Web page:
Law360 (June 11, 2021, 3:27 PM EDT) -- Three insurers to a group of Golden Corral buffet owners have told an Iowa federal court that the restaurants aren't entitled to coverage of losses they sustained during the COVID-19 pandemic, citing a series of virus exclusions in their policies.
In three similar dismissal requests, the insurers said Thursday that virus exclusions in their policies with the restaurateurs unambiguously precluded coverage for losses stemming from government restrictions intended to curb the spread of the coronavirus.
The insurers are Nationwide Mutual Insurance Co., Allied Insurance Co. of America and Depositors Insurance Co. They are hoping to toss cases brought by owners of Golden Corral restaurants in Kansas, Illinois, Arizona and California, court documents showed.
The virus exclusions in the Golden Corral policies bar coverage for losses that result either directly or indirectly from viruses, the insurers said, adding that because government orders were issued in response to the virus, the exclusion applied to them.
"As recognized by courts in Illinois, Arizona, and across the country, the plain language of the virus exclusion bars plaintiffs' claims for coverage," one of the dismissal bids said.
In March, the restaurants alleged that they had no knowledge that the coronavirus might be present in any of their restaurants, or that any staff member might have contracted the virus, according to court documents. On Thursday, the insurers described that as an attempt to sidestep the virus exclusion in their policies.
The restaurants also claimed there were no exclusions specifically for covered causes of loss caused by a pandemic.
"Numerous courts have considered this precise issue and nearly universally held that because COVID-19's outbreak was the reason for the state-imposed closure orders, economic losses resulting from the suspension of business operations were caused by or resulted from COVID-19 — which is a virus," the insurers said, referring to the respiratory ailment caused by the coronavirus.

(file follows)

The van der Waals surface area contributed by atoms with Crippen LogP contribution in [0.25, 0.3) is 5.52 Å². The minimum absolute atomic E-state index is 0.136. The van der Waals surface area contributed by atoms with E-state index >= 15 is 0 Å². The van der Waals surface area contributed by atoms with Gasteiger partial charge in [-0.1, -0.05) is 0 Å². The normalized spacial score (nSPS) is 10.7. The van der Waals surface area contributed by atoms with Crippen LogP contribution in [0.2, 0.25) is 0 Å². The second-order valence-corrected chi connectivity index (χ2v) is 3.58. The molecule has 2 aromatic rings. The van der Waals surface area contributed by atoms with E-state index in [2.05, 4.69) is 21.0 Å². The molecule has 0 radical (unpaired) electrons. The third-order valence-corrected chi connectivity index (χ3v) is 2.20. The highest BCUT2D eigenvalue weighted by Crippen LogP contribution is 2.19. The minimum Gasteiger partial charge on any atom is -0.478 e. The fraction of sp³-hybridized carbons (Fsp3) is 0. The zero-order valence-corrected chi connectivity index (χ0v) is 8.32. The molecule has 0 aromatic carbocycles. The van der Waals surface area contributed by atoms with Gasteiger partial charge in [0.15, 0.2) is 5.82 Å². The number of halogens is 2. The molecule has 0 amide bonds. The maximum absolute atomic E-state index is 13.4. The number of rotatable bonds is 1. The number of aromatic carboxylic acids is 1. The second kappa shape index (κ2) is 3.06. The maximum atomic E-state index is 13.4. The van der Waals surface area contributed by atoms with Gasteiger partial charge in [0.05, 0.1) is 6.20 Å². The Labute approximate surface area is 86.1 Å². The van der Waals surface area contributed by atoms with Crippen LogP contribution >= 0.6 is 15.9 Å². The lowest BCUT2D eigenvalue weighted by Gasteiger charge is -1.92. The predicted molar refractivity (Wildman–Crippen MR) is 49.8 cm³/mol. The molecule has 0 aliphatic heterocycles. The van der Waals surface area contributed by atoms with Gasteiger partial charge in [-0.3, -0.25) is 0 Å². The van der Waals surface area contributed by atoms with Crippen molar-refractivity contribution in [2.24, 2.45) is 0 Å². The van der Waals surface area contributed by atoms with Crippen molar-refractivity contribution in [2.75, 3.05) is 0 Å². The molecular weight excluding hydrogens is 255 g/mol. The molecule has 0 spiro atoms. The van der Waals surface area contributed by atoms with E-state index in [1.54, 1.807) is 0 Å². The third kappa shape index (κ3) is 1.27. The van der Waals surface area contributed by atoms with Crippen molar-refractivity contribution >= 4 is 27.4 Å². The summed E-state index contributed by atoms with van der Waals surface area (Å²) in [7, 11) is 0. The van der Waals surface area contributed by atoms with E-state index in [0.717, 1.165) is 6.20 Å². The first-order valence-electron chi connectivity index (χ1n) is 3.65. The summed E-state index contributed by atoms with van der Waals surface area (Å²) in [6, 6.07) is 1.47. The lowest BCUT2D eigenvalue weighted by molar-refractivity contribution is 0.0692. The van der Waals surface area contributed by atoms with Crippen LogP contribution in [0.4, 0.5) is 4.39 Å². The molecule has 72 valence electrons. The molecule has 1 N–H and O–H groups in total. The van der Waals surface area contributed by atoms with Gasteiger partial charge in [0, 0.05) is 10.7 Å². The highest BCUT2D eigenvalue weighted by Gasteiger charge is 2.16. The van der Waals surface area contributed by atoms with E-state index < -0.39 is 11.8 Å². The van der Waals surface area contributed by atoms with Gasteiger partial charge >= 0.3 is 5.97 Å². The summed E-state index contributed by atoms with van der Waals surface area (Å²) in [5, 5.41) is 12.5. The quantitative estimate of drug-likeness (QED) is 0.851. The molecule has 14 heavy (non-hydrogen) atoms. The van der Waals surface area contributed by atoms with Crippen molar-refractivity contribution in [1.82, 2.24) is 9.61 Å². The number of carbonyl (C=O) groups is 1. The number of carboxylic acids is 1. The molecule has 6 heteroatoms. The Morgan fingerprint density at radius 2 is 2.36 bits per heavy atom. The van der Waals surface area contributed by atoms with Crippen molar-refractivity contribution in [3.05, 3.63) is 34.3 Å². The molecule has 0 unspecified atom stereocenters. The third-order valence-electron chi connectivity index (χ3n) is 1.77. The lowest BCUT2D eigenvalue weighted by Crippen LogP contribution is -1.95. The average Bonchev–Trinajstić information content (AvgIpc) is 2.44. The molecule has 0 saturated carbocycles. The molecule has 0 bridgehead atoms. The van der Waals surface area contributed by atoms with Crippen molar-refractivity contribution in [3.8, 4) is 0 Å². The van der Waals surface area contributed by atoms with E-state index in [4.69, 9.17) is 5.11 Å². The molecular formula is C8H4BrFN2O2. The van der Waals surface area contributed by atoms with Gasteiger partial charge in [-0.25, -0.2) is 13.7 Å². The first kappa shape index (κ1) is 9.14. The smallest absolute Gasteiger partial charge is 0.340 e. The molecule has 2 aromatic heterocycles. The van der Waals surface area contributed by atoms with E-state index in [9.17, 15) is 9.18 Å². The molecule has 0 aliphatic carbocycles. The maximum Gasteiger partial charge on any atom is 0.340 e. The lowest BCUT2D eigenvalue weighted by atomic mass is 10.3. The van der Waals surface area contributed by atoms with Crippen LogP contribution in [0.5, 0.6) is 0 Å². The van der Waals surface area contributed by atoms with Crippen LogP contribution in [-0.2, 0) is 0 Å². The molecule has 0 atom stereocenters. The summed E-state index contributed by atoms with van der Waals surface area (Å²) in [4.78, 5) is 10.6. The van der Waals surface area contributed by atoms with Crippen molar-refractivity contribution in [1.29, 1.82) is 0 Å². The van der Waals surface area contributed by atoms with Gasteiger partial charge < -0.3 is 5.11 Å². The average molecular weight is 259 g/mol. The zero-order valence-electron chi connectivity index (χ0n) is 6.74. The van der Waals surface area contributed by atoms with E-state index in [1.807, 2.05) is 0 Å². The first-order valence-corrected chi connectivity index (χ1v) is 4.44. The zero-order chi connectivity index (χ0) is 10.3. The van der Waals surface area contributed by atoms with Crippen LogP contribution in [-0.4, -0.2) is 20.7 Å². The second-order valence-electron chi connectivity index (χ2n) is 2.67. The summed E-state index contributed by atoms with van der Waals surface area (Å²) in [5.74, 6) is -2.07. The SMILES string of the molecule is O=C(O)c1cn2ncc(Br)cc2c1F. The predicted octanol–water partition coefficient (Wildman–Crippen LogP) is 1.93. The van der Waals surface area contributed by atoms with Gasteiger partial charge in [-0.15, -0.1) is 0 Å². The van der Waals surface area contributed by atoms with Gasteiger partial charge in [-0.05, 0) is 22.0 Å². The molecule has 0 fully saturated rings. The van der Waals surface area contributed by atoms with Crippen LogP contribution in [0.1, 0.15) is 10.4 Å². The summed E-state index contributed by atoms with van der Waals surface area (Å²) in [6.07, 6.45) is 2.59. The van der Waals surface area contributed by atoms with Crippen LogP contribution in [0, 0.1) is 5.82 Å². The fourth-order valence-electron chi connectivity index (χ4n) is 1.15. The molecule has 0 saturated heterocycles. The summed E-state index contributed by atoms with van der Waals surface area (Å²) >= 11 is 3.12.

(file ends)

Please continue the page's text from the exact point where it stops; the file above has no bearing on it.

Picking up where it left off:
In their March filing, the restaurateurs said that their policies were ambiguous as they related to the requirement of physical loss or damage required for coverage. They said their insurers failed to follow basic rules of English grammar and semantics.
The insurers didn't heed much of this argument. In a footnote, they said that the exclusions in their policies were so clear that whether the restaurants adequately showed physical loss or damage wasn't something the court needed to consider.
Policyholders have generally fared poorly in federal disputes over pandemic coverage. Over 80% of such suits have been permanently dismissed, according to data from the University of Pennsylvania Carey Law School. Out of over 200 federal suits that concern a virus exclusion, only 10 have survived a motion to dismiss, the data showed.
Representatives for the parties could not immediately be reached for comment.
The Golden Corral owners are represented by James W. Carney, Nick J. Mauro and Jasper P. Verhofste of Carney & Appleby PLC.
The insurers are represented by Alex E. Grasso of Hopkins & Huebner PC.
The case is Mohave GC LLC et al. v. Depositors Insurance Co. et al., case number 4:21-cv-00119, in the U.S. District Court for the Southern District of Iowa.
--Editing by Robert Rudinger.
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